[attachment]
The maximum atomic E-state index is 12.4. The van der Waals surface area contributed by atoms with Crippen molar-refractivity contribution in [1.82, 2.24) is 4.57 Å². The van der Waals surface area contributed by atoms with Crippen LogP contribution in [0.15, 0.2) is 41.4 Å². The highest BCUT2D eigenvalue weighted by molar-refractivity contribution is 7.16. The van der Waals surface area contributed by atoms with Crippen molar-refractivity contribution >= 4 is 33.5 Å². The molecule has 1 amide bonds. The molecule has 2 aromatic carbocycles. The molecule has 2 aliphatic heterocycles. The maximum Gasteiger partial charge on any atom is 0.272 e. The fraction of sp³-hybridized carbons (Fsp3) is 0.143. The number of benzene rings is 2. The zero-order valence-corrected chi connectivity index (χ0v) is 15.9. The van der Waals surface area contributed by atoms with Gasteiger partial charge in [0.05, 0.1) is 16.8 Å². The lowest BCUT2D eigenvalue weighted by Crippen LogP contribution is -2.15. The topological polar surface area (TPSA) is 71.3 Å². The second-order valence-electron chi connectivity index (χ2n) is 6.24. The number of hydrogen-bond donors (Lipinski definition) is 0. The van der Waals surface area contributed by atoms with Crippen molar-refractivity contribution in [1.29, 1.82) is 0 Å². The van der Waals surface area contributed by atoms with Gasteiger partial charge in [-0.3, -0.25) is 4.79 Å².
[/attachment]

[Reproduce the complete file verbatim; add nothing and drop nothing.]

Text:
The maximum atomic E-state index is 12.4. The van der Waals surface area contributed by atoms with Crippen molar-refractivity contribution in [1.82, 2.24) is 4.57 Å². The van der Waals surface area contributed by atoms with Crippen LogP contribution in [0.15, 0.2) is 41.4 Å². The highest BCUT2D eigenvalue weighted by molar-refractivity contribution is 7.16. The van der Waals surface area contributed by atoms with Crippen molar-refractivity contribution >= 4 is 33.5 Å². The molecule has 1 amide bonds. The molecule has 2 aromatic carbocycles. The molecule has 2 aliphatic heterocycles. The maximum Gasteiger partial charge on any atom is 0.272 e. The fraction of sp³-hybridized carbons (Fsp3) is 0.143. The number of benzene rings is 2. The zero-order valence-corrected chi connectivity index (χ0v) is 15.9. The van der Waals surface area contributed by atoms with Gasteiger partial charge in [0.05, 0.1) is 16.8 Å². The lowest BCUT2D eigenvalue weighted by Crippen LogP contribution is -2.15. The topological polar surface area (TPSA) is 71.3 Å². The second-order valence-electron chi connectivity index (χ2n) is 6.24. The number of hydrogen-bond donors (Lipinski definition) is 0. The van der Waals surface area contributed by atoms with Crippen molar-refractivity contribution in [1.29, 1.82) is 0 Å². The van der Waals surface area contributed by atoms with Gasteiger partial charge in [-0.3, -0.25) is 4.79 Å².